Soon after he was sent to Persia as Minister Plenipotentiary, where a crowd of Islamic religious fanatics, incited by the British ambassador, stormed the Russian embassy. Griboyedov (along with almost everyone else inside) was slaughtered, and his body was for three days so ill-treated by the mob that it was at last recognized only by an old scar on the hand, due to a wound received in a duel.  A famous statue at the Pushkin Pass in Lori marz marks the return of the writer’s body to Russia, met by Alexander Pushkin en route.

The park ends at Tigran Mets St., a street teeming with pedestrians, cars and shops of all kinds.   Directly in front of the church is the huge Kino Rossiya (89) building facing the church.  The theatre, with two wings for roofing (best seen from the side of the building) house two large theatres, now defunct.  The roofing is designed to resemble both the outline of Ararat and a large ship, a.k.a. Noah’s Ark.  The lower levels have been taken over by trade halls with dozens of kiosks and knock-off production hawkers that is slowly going upscale.  Under Kino Rossiya is the Zoravar Andranik Metro station, a ride to metro stops at Republic Square, Yeridasardakan, Baghramian and Barekamutiun to the north, or Sasuntsi Davit (train station) and Charbakh neighborhood to the south.  Behind and above Kino Rossiya there is a small parking lot (90).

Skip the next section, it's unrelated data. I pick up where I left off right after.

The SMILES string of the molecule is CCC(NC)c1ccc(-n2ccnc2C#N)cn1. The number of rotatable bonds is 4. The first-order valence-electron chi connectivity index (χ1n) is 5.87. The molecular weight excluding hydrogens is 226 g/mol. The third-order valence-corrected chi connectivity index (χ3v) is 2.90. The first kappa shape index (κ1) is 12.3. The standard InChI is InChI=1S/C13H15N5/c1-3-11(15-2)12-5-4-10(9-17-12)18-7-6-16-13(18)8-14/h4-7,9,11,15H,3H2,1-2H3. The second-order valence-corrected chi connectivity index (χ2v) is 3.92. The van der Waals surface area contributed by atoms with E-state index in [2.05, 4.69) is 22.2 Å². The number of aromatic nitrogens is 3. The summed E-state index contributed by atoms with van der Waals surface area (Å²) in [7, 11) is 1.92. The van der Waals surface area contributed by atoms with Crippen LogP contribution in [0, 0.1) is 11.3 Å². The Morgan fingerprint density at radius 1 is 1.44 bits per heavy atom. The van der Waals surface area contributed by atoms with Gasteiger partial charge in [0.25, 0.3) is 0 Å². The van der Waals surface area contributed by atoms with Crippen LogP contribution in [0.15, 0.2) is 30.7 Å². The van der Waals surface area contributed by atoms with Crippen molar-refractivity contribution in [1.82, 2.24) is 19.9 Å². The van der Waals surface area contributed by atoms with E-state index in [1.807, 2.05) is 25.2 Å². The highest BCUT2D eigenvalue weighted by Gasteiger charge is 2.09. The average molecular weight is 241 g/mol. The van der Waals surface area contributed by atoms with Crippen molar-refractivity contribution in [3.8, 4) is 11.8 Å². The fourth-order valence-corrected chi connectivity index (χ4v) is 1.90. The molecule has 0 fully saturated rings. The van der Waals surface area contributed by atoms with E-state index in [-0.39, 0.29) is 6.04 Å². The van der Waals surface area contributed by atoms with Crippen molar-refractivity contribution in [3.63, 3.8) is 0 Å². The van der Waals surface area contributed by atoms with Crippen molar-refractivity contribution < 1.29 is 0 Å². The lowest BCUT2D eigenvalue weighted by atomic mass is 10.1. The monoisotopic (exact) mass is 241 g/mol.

Head north on Tigran Mets and in a couple of blocks you reach Republic Square (91), passing a number of exchange shops, and the entrance to the claustrophobic but dirt cheap Firdusi outdoor market (soup to nuts). Head south in one block, passing several Persian shops, you will pass the modern Tashir Shopping Mall where shops sell the same items you can find at on the street but at a premium, next to a large Shuka (fresh produce and fantastic dried fruits), across from Sil Hotel. 

Side trip: Head south on Tigran Mets and in about 600 meters you pass the Museum of Natural History ending up in another 500 meter at the David Sasuntsi Train Station (92)